Located in the Alto Douro region, in an area of schist lands also known as "Terra Quente", Vila Nova de Foz Côa is a city, seat of county, which saw its name run across borders by the discovery and classification as World Heritage of Humanity by UNESCO exhibition of its outdoor Paleolithic rock engravings in the Côa River valley, one of the largest archeological centers of rock art in Europe.
It is also known as the "Capital of the Amendoeira", due to the great density of this tree in the county, in part derived from the special microclimate of Mediterranean character that is made here, allowing unique landscapes when these almond trees bloom and dress the fields of white and pink, usually in the second week of February continuing until the first days of March.
This agricultural world shapes the landscape of vineyards, olive groves and the almond trees, allowing unique panoramas of great beauty, among hills and valleys, where water courses abound.
Throughout the county there are Rural Villages, schistous, where tradition and customs still prevail.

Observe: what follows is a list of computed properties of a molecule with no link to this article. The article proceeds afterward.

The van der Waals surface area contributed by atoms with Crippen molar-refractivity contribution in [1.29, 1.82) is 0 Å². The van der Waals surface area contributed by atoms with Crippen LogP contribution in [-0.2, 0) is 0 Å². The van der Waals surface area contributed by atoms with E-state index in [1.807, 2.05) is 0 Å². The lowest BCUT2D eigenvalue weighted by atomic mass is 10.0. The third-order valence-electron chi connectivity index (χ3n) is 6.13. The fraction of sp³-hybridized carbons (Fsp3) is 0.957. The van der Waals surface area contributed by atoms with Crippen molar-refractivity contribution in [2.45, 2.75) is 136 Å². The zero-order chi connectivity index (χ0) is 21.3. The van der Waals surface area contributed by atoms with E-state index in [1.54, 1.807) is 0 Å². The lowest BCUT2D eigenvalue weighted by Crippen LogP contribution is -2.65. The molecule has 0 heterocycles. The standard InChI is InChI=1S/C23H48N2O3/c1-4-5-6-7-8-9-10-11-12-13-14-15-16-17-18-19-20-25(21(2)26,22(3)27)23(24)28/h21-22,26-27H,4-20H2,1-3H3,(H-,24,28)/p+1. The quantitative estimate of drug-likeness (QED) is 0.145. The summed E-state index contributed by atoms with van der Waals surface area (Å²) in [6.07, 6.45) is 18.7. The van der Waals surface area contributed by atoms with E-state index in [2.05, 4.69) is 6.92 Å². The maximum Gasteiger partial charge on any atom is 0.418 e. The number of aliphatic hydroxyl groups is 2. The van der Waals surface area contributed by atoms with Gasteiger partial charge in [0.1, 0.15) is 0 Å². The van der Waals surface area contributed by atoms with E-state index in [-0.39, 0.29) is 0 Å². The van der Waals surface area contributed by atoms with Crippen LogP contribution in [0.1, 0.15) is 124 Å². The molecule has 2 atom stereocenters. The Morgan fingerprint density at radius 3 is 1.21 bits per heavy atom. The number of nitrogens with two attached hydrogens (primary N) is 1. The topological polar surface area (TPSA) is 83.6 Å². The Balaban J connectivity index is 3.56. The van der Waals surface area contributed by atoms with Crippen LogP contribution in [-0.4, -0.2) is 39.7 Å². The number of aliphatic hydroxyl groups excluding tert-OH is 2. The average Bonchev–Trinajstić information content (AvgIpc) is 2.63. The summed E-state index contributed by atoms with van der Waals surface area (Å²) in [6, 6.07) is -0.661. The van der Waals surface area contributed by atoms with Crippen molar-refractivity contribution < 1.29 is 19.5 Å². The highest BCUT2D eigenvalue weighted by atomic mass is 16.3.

The Patrimonial value of the county of Foz Côa is great, in an area of great archaeological interest, having even been discovered and classified about 195 sites. In these places are castles, churches, chapels, pillars, lots, bridges and Roman roads, which demonstrate the mark of the populations who have lived here and wrote the history for centuries.
In the town of Vila Nova de Foz Côa there is a religious fervor in its beautiful Mother Church, with Manueline façade, and in the many chapels, such as Santa Quiteria (thought to have once been a synagogue), St. Peter and Santa Barbara or the Baroque Chapel of St. Anthony. Some stately and emblazoned houses enrich the city's architectural heritage, such as the Casa dos Andrades. The Clock Tower, on the site of the Castle, demonstrates the military architecture of the past.